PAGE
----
The Jacobs Center for Productive Youth Development at the University of Zurich has conducted a study to examine how external childcare influences the development of children into young adulthood. The analyzed data were collected as part of the Zurich Project on the Social Development from Childhood into Adulthood (z-proso) and consisted of around 1,300 school children aged between seven and 20 in the city of Zurich.
Around 67 percent of the children in the survey received external childcare before entering kindergarten. 32 percent of these children attended a daycare center, and 22 percent a playgroup. Another 22 percent received care from an external family member, 3 percent from acquaintances or neighbors, and 12 percent from daycare mothers. The researchers asked the children as well as their parents and teachers about externalizing or internalizing behavior problems, delinquency and substance use. The survey showed that the observed behaviors in primary school-aged children differed depending on the respondents and the type of external daycare.
According to the parents, primary school pupils were more likely to show aggression, display symptoms of ADHD, and experience anxiety and depression the more time they had spent in a daycare center before entering school. This finding was also supported by some of the children’s own assessments. According to the teachers, hyperactivity, lack of impulse control, inattention or aggression were more likely to occur in school children who had spent more than two days a week with a daycare mother or at least three days a week in a playgroup.
How can these findings be explained? “It’s possible that external childcare may lessen the strength of child-parent attachment and interaction,” says first author Margit Averdijk. But it is also possible that children in center-based care or playgroups learn problem behavior from their peers and sometimes use it to get attention from caregivers.
“Although we can’t directly check which of these mechanisms is the most likely explanation for our results, both of them support our findings,” explains the researcher. The good news is that the problematic behavior observed in primary school-aged children decreases as the children get older and mostly disappears from the age of 13. Symptoms of ADHD were the only ones to persist into adolescence.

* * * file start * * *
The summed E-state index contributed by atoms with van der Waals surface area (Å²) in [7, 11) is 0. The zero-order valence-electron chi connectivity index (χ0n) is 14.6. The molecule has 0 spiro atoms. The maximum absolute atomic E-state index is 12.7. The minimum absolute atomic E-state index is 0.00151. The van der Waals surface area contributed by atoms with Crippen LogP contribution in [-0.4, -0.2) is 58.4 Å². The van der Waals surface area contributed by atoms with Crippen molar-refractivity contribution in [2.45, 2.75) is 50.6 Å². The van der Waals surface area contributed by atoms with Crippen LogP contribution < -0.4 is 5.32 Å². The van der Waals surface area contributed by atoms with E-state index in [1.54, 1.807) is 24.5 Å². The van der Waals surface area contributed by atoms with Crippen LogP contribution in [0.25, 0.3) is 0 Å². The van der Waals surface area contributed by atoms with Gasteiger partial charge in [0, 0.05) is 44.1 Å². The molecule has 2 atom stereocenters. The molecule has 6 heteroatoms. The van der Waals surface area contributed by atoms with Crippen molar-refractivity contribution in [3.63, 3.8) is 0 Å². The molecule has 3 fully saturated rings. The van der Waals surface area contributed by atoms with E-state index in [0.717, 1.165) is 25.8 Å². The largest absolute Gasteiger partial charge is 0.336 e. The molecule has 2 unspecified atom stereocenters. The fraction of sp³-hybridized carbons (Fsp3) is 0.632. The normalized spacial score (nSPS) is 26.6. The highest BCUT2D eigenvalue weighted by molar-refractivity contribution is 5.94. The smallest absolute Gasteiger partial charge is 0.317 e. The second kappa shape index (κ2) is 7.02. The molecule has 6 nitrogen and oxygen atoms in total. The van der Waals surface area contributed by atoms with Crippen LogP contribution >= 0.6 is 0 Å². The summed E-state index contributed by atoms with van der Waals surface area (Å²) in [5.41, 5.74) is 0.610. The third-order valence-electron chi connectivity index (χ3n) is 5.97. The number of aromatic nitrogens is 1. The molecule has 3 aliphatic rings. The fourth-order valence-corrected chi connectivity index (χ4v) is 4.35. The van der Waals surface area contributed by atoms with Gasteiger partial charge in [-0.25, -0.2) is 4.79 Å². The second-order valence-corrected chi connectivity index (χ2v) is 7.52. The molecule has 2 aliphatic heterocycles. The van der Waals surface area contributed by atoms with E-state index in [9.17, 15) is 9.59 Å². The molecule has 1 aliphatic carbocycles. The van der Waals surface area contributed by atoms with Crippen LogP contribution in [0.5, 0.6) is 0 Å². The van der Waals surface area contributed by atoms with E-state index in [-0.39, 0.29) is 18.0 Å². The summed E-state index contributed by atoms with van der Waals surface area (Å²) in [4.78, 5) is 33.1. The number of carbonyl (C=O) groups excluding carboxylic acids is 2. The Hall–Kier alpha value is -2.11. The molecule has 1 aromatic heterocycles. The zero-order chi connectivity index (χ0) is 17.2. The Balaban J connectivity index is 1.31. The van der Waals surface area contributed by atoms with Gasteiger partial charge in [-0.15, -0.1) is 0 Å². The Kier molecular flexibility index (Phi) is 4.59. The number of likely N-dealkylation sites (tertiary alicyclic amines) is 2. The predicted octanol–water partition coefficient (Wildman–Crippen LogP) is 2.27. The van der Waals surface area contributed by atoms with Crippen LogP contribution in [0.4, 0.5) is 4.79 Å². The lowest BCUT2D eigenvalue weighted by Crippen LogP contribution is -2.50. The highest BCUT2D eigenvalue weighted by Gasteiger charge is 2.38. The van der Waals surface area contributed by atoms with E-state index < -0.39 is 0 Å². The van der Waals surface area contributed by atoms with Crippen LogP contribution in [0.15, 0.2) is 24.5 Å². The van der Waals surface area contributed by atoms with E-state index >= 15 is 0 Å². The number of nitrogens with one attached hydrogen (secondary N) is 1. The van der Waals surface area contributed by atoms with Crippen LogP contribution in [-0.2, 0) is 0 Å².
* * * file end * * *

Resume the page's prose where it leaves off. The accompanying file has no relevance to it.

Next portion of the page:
Moreover, the researchers found no evidence that generally links external childcare settings to delinquency and substance use in adolescents. An exception was the link between daycare attendance and substance use, which persisted into young adulthood for those from vulnerable backgrounds. “Our study indicates that these children are also more likely to experience anxiety or depression as they grow older, which may become more acute as a result of the parents’ absence,” Averdijk explains.
“Our study sheds light on some possible unfavorable links between external childcare and children’s later development,” says last author Manuel Eisner. However, the professor of sociology urges not to jump to conclusions. He adds that while the study meets the highest scientific standards, it is based on observational data and surveys that do not always allow clear conclusions to be drawn about causation. Furthermore, the study was not able to take into account the quality of childcare received outside of the family.
Margit Averdijk, Denis Ribeaud, and Manuel Eisner. External childcare and socio-behavioral development in Switzerland: Long-term relations from childhood into young adulthood. PLOS ONE, 9 March. DOI: 10.1371/journal.pone.0263571